Intel announces distro for Apache Hadoop

  • Intel Distribution for Apache Hadoop software built from the silicon up
  • New software offering now available and supported by more than 20 partners

Intel announces distro for Apache HadoopTO ensure more organizations and people have the ability to make use of the vast amounts of data that are generated, collected and stored everyday, or big data, Intel has announced the availability of the Intel Distribution for Apache Hadoop software.
 
The software offering is built from the ‘silicon up’ to deliver industry-leading performance and security, the company said in a statement.
 
The ability to analyze and make sense of big data has the profound potential to transform human society by enabling new scientific discoveries, business models and consumer experiences, Intel said.
 
Yet, only a small fraction of the world is able to extract meaning from all of this information because the technologies, techniques and skills available today are either too rigid for the data types or too expensive to deploy.
 
Hadoop is an open source framework for storing and processing large volumes of diverse data on a scalable cluster of servers that has emerged as the preferred platform for managing that data.
 
With even more information coming from billions of sensors and intelligent systems also on the horizon, the framework must remain open and scalable as well as deliver on the demanding requirements of enterprise-grade performance, security and manageability, Intel said.
 
“People and machines are producing valuable information that could enrich our lives in so many ways, from pinpoint accuracy in predicting severe weather to developing customized treatments for terminal diseases,” said Boyd Davis, vice president and general manager of Intel’s Datacenter Software Division.
 
“Intel is committed to contributing to and supporting the open source community to provide the industry with a better foundation from which it can push the limits of innovation and realize the transformational opportunity of big data.”
 
Intel said it is delivering an innovative open platform built on Apache Hadoop that can keep pace with the rapid evolution of big data analytics. It claimed the Intel Distribution is the first to provide full encryption with support of Intel AES New Instructions (Intel AES-NI) in the Intel Xeon processor.
 
By incorporating silicon-based encryption support of the Hadoop Distributed File System, organizations can now securely analyze their data sets without compromising performance.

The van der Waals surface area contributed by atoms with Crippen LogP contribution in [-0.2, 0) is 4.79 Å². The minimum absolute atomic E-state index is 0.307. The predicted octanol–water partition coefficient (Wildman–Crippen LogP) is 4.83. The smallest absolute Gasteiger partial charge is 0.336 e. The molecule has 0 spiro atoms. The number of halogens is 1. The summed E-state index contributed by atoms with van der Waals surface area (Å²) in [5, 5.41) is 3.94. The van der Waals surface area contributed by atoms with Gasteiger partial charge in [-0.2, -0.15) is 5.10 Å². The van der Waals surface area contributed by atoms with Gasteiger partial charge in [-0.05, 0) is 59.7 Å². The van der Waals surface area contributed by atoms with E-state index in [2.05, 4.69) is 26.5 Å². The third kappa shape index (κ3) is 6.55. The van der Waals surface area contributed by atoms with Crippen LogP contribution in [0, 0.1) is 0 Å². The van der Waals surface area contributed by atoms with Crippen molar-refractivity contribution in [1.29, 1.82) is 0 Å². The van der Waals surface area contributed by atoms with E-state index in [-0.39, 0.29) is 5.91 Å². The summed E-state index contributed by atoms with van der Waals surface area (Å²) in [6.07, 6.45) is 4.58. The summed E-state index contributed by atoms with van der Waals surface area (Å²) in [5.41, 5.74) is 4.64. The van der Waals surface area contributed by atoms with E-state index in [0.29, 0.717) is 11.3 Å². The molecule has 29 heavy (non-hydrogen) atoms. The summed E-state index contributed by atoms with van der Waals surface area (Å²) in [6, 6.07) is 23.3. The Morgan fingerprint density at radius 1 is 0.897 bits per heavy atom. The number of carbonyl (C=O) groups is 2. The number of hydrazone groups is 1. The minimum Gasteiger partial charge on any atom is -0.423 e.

The optimizations made for the networking and IO technologies in the Intel Xeon processor platform also enable new levels of analytic performance, the company said.
 
Analyzing one terabyte of data, which would previously take more than four hours to fully process, can now be done in seven minutes thanks to the data-crunching combination of Intel’s hardware and the Intel Distribution.
 
Considering the world generates one thousand terabytes of data every 30 seconds or the equivalent of 13 years of HD video, the power of Intel technology opens up the world to even greater possibilities, Intel said.
 
The addition of the Intel Manager for Apache Hadoop also simplifies the deployment, configuration and monitoring of the cluster for system administrators as they look to deploy new applications, the company added.
 
Using the Intel Active Tuner for Hadoop Software optimal performance is automatically configured to take the guesswork out of performance-tuning. Until now, this required a specialized understanding of each application’s use of system resources along with the Hadoop configuration and performance benchmarks.
 
Intel said it is working with strategic partners to integrate this software into a number of next-generation platforms and solutions, and to enable deployment in public and private cloud environments.
 
The Intel Distribution is available in the United States and China and is supported by Amax, Amazon, Cisco, Colfax, Datameer, Dell, EnPointe, Informatica, Infosys, Kitenga, LucidWorks, MarkLogic, Pentaho, Persistent, Red Hat, Revolution Analytics, SAP, SAS, Savvis, Silicon Mechanics, SoftNet, SuperMicro and TeraData.
 
Related Stories:
 
As big data grows, so does the confusion it brings: Forrester
 
Massive amounts of data, but only 0.5% being analyzed
 
Big data’s need for integrative thinkers
 
 
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